As genetic analysis gobbles up large chunks of computing capacity, Dell ($DELL) has given away cloud computing tech to support research of personalized cancer treatments for kids with neuroblastoma. The donation provides more than a tenfold improvement in computing capacity for the trial, in which computers are used in the analyses of patients' tumor data in order to help doctors pick the best combo of drugs to attack each patient's cancers.
Neuroblastoma, which grabs ahold of 1 in 100,000 children, is a hideous form of cancer. It hijacks the part of the nervous system that directs vital functions such as heart rate, blood pressure and digestion--and it's responsible for 1 in 7 cancer deaths in children, according to the Neuroblastoma and Medulloblastoma Translational Research Consortium's release. Three years after diagnosis, about 97% of children with the cancer die, InformationWeek reported. With each tumor wired differently, there's no one treatment that can benefit all patients with the cancer. The NMTRC has begun a small clinical trial in which genomic analyses of tumor samples will help match patients with the most appropriate drugs.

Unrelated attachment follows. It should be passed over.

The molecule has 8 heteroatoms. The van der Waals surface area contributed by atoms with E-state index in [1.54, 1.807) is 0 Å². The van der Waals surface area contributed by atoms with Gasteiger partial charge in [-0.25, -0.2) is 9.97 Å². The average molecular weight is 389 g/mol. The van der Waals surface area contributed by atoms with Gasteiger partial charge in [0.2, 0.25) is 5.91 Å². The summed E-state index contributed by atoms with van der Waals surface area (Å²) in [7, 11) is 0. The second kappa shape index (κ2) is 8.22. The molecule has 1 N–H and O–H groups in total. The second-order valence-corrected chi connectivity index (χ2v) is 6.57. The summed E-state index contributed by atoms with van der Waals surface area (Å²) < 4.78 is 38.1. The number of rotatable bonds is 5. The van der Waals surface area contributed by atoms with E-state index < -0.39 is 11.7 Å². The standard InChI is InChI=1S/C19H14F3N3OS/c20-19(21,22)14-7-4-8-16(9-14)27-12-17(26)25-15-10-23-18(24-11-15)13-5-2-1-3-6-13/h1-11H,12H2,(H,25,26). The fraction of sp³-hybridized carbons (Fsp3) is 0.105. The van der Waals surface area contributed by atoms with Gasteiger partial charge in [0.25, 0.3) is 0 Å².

The Dell-donated computing cluster for the trial will be housed at the Translational Genomics Research Institute, where software developed by the Van Andel Research Institute will be used to analyze tumor data of the 14 children with late-stage neuroblastoma who are enrolled in the study, Scientific American reported. Eleven trial sites plan to connect to the same computing cluster and use the analysis software for patients in the study, according to the article. This also will help doctors to share information on study findings and expand the trial to additional sites.
"When a kid is diagnosed with this cancer, it's hit or miss with drugs to try," Jamie Coffin, vice president and general manager of Dell's healthcare and life sciences business, told InformationWeek. "The use of genomics analysis could help calculate the best cocktail of drugs to try for a particular child."
Dell says that the donation of the computing cluster and its manpower are worth millions of dollars and are part of the company's philanthropic foundation called Dell Powering the Possible.